Wednesday, June 28, 2017

Hot Summer Night Panzanella

There are some summer nights that it is just too hot to eat a hot meal; the idea of meat and potatoes is a little repulsive. With the tomatoes, cucumbers and papers rolling in, a simple fresh panzanella seems like just the ticket. This classic Italian bread salad is a cross between gazpacho and bruschetta with juicy ripe tomatoes and cubed stale bread as the key components forming a cool meatless yet filling dish.

The bread should a formerly crusty artisanal type. As we frequently have leftover ciabatta, that’s our go-to. While most of the type, we are trying to keep bread from going stale, in this case you might actually want to speed up the process by cutting the bread into cubes ahead of time and leaving them in an unheated oven to dry out.

When you are feeling your stomach just starting to rumble, start roughly chopping your fresh veggies, assemble your salad and toss with the vinaigrette. The key to this dish is time.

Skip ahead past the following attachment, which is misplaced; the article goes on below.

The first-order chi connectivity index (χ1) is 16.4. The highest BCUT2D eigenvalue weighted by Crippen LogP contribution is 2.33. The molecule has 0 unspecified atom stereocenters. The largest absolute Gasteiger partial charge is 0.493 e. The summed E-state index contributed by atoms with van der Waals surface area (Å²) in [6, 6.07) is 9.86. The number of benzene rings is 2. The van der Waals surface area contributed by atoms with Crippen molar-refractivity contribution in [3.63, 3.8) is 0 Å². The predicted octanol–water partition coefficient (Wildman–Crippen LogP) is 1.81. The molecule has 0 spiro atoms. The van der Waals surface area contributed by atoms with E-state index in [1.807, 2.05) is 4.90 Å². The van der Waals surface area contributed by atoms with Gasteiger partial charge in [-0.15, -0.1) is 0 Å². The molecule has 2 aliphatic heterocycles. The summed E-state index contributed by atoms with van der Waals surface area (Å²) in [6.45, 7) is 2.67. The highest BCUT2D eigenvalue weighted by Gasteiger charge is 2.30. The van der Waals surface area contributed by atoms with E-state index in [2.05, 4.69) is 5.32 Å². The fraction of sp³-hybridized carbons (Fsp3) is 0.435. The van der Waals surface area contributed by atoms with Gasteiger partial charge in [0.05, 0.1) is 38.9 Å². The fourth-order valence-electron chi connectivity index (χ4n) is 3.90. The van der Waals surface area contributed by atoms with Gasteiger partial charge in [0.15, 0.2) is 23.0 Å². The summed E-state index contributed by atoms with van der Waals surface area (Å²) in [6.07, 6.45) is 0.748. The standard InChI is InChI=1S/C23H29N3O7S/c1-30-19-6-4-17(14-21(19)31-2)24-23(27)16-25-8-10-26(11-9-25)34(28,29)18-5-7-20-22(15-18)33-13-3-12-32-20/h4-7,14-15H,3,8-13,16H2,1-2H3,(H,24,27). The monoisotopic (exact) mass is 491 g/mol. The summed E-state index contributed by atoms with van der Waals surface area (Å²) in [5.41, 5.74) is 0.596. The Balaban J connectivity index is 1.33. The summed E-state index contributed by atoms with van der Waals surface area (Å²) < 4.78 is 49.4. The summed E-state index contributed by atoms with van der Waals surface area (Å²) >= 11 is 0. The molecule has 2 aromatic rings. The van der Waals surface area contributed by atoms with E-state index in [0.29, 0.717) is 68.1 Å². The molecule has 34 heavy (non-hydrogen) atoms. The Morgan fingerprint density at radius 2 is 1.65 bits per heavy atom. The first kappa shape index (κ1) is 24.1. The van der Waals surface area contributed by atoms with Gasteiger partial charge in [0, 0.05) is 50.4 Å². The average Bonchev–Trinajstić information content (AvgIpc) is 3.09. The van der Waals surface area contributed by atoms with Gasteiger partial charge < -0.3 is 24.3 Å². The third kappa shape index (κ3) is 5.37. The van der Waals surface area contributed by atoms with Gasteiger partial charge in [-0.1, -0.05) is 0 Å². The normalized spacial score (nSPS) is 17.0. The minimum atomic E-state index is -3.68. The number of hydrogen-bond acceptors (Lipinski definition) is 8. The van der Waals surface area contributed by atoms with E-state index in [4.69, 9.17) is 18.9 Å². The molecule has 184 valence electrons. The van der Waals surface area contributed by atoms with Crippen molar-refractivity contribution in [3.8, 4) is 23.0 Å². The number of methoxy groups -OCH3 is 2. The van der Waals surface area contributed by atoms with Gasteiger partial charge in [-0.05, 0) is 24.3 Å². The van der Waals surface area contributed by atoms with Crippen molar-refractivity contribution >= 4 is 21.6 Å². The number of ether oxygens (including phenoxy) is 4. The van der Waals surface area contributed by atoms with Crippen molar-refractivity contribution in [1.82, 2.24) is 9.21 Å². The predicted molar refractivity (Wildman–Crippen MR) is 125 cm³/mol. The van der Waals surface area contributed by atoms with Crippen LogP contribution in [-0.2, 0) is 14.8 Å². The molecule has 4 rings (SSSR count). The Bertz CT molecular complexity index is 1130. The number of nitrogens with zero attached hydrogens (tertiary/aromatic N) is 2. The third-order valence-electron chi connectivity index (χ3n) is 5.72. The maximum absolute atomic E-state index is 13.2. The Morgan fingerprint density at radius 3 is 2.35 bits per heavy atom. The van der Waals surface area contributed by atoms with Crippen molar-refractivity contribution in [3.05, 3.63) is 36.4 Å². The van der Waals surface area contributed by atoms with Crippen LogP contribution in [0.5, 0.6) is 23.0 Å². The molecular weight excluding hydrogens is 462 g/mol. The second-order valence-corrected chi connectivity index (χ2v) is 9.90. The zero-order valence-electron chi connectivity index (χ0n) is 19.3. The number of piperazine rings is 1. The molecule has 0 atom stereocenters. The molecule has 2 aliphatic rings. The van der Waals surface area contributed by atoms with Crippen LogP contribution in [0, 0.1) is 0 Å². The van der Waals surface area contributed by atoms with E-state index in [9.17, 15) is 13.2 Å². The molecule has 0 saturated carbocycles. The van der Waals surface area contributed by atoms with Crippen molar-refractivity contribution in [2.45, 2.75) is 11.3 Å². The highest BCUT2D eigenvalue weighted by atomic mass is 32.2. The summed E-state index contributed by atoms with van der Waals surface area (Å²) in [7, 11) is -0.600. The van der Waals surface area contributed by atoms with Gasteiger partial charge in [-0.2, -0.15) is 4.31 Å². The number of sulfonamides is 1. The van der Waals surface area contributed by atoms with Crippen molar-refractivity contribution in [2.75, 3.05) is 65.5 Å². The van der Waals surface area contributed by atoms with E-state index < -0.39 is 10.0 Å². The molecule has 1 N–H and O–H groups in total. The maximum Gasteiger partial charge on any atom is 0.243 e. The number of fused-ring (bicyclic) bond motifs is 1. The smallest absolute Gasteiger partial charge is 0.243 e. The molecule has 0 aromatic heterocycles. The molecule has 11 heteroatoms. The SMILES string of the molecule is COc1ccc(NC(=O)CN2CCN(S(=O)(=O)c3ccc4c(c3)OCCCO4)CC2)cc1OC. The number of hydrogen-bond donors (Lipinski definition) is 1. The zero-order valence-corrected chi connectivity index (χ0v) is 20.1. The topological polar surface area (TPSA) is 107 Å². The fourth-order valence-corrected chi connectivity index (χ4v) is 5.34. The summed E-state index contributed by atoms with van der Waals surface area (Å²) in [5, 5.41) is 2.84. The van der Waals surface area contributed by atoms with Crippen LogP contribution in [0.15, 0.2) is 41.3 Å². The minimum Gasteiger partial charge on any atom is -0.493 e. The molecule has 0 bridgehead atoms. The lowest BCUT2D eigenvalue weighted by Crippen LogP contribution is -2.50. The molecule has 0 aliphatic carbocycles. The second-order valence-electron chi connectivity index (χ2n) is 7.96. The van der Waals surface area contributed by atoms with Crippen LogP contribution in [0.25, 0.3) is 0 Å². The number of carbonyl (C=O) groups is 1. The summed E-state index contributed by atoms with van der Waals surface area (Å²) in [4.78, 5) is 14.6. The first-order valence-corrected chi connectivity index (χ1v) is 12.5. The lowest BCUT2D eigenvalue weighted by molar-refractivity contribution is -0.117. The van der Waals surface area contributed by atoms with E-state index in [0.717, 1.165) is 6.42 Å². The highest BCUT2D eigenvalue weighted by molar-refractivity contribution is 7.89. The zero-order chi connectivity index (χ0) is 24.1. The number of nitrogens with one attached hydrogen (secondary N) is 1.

Allowing the panzanella to rest for at least a half hour gives the vegetable juices time to mingle with the vinaigrette, and the bread time to absorb all the flavors. The bread should still be nicely chewy, but not soggy. You can up your game by adding some cubed mozzarella or shaved Parmigiano Reggiano for a little added protein if desired. Oh, and an insider tip: leave the salad out to rest. Placing it in the refrigerator tends to slow macerating process, and while I’ve been known to save leftovers for my lunch the next day, it is NEVER the same as it is fresh!

6 slices of rustic bread (about 2 cups)
2 medium fresh tomatoes, chopped (about 2 cups)
1 small cucumber, chopped
1 small bell pepper, seeded and chopped
1/4 cup extra-virgin olive oil
3 tablespoons red wine vinegar
1 small clove garlic, minced
Generous pinch of salt
Pepper, to taste
6-8 large basil leaves, thinly sliced

Cut the bread into 1-inch cubes and set aside. If possible do this in advance to allow the cubes to get thoroughly stale. Then roughly chop the tomatoes, cucumber, and bell pepper into bite-sized pieces. This is a rustic salad, so preciseness in chopping in not necessary.

Combine the olive oil, red wine vinegar, garlic, salt, and a few grinds of fresh pepper in in a small bowl and whisk to combine. Toss the bread cubes and chopped vegetables in a large mixing bowl. Pour the vinaigrette over top and mix to thoroughly combine. I use my hands here so as not to break up the bread too much.

Let the salad sit for 1/2 hour to an hour. Add the basil chiffonade and toss before serving with a nice glass of chilled Pinot Grigio or a Chianti Classico. Buon appetito!


June 28, 2015

Yum

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